Subdued demand and high debt will continue to constrain rated Indian companies in 2016, credit assessor Standard and Poor’s (S&P) said in a note published on Tuesday.
Debt levels at rated Indian companies are near their peak following a significant increase in debt-funded investments over the past five years, S&P said.
The fact that these investments have run into anaemic demand conditions in the economy has put pressure on their profitability.
In a separate note, the rating agency said that it expects India’s sovereign credit rating to remain unchanged this year and next year based on its current forecasts. S&P expects the Indian economy to grow at 7.4% in 2015 and 8.1% in 2016.
“Economic conditions in India remain lacklustre despite several government measures to boost investments in the economy,” said S&P credit analyst Mehul Sukkawala. “Companies still face anaemic demand and lower capacity utilization, resulting in weak profitability.”
Companies with high levels of debt remain vulnerable to downgrades, the rating agency said, adding that lower commodity prices have also reduced the headroom for some firms operating in commodity-linked sectors such as metals and oil and gas. The credit quality of half of S&P’s portfolio of 22 rated firms in India is expected to remain stable in 2016.
The rating agency added that the debt profiles of rated Indian companies will improve over the next two years because most private firms are not initiating large projects and are focusing on reducing debt organically and inorganically.
“We believe the first six to nine months of 2016 will be crucial for rated Indian companies. This period will provide signs on whether domestic demand is reviving, government reforms are moving ahead, and global economic conditions are stabilizing,” said Sukkawala.
On the impact of global developments—such as higher interest rates in the US and a slowdown in China—on Indian firms, S&P said the Chinese impact will be limited; the impact of higher US rates should be manageable.
“A slowdown in China is not a key factor for the credit profiles of most rated Indian companies because these companies target the domestic or developed markets,” said Sukkawala. “That said, any further slowdown in China could trigger significant turbulence in the global financial and commodity markets and hurt Indian companies.”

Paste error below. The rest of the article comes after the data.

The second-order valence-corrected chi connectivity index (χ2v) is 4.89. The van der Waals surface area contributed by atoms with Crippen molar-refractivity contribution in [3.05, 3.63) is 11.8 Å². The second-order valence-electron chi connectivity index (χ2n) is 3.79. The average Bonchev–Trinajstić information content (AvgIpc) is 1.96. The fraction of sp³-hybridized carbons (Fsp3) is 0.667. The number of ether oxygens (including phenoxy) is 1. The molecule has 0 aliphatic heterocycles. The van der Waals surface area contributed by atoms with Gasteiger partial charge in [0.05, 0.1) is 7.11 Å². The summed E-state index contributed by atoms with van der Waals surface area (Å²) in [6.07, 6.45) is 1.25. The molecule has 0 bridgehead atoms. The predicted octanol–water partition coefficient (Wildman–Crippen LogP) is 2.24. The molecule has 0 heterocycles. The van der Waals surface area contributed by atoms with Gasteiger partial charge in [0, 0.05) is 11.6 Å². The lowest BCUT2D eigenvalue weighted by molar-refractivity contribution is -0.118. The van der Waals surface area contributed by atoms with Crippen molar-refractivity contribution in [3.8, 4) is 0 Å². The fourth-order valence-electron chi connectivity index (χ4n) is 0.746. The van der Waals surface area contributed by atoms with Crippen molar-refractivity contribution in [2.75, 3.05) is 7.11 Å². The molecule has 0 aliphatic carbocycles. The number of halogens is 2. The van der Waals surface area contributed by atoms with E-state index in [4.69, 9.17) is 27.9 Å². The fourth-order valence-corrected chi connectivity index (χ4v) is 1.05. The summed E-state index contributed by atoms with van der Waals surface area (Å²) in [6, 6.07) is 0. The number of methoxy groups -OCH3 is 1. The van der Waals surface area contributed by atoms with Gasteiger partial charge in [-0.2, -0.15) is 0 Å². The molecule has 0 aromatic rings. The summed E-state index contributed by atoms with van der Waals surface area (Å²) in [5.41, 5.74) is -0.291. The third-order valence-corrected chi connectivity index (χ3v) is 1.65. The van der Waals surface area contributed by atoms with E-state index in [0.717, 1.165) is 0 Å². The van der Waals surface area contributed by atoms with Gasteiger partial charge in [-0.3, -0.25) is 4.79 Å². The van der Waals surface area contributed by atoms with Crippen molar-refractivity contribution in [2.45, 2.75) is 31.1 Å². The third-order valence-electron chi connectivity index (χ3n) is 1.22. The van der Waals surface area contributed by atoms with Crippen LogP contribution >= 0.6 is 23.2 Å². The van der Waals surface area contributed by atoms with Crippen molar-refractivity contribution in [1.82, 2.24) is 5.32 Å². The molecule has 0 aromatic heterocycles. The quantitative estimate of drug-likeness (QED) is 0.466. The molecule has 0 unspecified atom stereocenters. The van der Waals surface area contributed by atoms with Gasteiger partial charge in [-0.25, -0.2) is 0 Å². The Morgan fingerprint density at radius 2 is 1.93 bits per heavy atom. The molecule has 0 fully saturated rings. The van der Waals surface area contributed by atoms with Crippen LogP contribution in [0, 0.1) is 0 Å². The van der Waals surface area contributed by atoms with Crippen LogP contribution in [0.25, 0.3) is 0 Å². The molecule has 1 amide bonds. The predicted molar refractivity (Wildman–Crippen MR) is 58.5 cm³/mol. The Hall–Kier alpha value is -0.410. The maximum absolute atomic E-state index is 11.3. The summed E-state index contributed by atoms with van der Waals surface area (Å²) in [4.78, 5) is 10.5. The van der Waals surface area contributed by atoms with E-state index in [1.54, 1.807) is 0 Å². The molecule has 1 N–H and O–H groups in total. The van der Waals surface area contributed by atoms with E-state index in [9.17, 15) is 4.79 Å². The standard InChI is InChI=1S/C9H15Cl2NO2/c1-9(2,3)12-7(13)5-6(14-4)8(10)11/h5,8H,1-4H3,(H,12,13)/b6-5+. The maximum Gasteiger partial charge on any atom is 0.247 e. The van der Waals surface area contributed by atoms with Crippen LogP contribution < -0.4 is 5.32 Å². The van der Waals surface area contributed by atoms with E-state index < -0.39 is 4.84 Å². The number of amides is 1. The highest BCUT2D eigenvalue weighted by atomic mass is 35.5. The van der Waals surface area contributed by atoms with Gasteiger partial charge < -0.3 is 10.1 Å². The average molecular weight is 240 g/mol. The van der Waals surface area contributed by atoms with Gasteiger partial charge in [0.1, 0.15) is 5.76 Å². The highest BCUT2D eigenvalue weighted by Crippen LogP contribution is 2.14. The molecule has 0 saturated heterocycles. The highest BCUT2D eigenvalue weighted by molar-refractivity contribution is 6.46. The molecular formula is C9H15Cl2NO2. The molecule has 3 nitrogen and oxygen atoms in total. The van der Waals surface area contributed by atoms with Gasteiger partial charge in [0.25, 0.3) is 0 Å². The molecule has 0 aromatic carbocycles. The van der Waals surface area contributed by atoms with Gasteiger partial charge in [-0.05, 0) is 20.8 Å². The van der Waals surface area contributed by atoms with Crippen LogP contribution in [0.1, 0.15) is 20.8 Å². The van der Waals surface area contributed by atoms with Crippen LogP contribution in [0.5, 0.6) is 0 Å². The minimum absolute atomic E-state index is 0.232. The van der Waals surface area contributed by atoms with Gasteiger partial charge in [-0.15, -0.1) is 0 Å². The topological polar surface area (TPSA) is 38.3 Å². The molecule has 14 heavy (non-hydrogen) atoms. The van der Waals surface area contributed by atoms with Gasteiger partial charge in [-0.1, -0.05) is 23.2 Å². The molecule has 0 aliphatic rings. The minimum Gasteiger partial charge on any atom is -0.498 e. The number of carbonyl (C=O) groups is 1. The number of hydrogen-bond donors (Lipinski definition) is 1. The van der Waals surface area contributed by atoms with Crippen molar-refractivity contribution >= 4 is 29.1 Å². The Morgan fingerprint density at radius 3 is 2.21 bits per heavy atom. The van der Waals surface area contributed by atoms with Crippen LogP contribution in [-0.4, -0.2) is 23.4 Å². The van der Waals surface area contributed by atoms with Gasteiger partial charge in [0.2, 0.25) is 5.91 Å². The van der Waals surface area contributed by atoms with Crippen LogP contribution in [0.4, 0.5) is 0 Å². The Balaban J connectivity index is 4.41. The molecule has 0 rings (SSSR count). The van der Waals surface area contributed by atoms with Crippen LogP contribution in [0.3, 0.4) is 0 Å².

The Chinese economy grew at 6.8% in the October-December 2015 quarter, marginally below the Bloomberg estimate of 6.9%, according to data released on Tuesday.
The impact of higher US interest rates on Indian firms would come largely through the exchange rate channels. The Indian rupee has depreciated to a 28-month low and was trading at levels close to 67.74 per dollar on Tuesday. The fall is due to outflows from the domestic equity markets and a stronger dollar.
“The expectations of a rise in US interest rates should be manageable but any related fallout from sudden and significant depreciation of the Indian rupee could pose a bigger risk to our rated portfolio,” said S&P.
Meanwhile, the outlook for India’s sovereign rating remains stable. Upward room on the rating could emerge if government reforms improve its fiscal position or if the level of government debt falls below 60% of gross domestic product.
“Downward pressure on the ratings could re-emerge if growth disappoints (perhaps as a result of a stalling of reforms), if, contrary to our expectations, the new monetary council is not effective in achieving its targets, or if the external liquidity position of the nation deteriorates more than we currently expect,” S&P warned.
S&P currently has a rating of BBB-, the lowest investment grade rating, for India, with a stable outlook.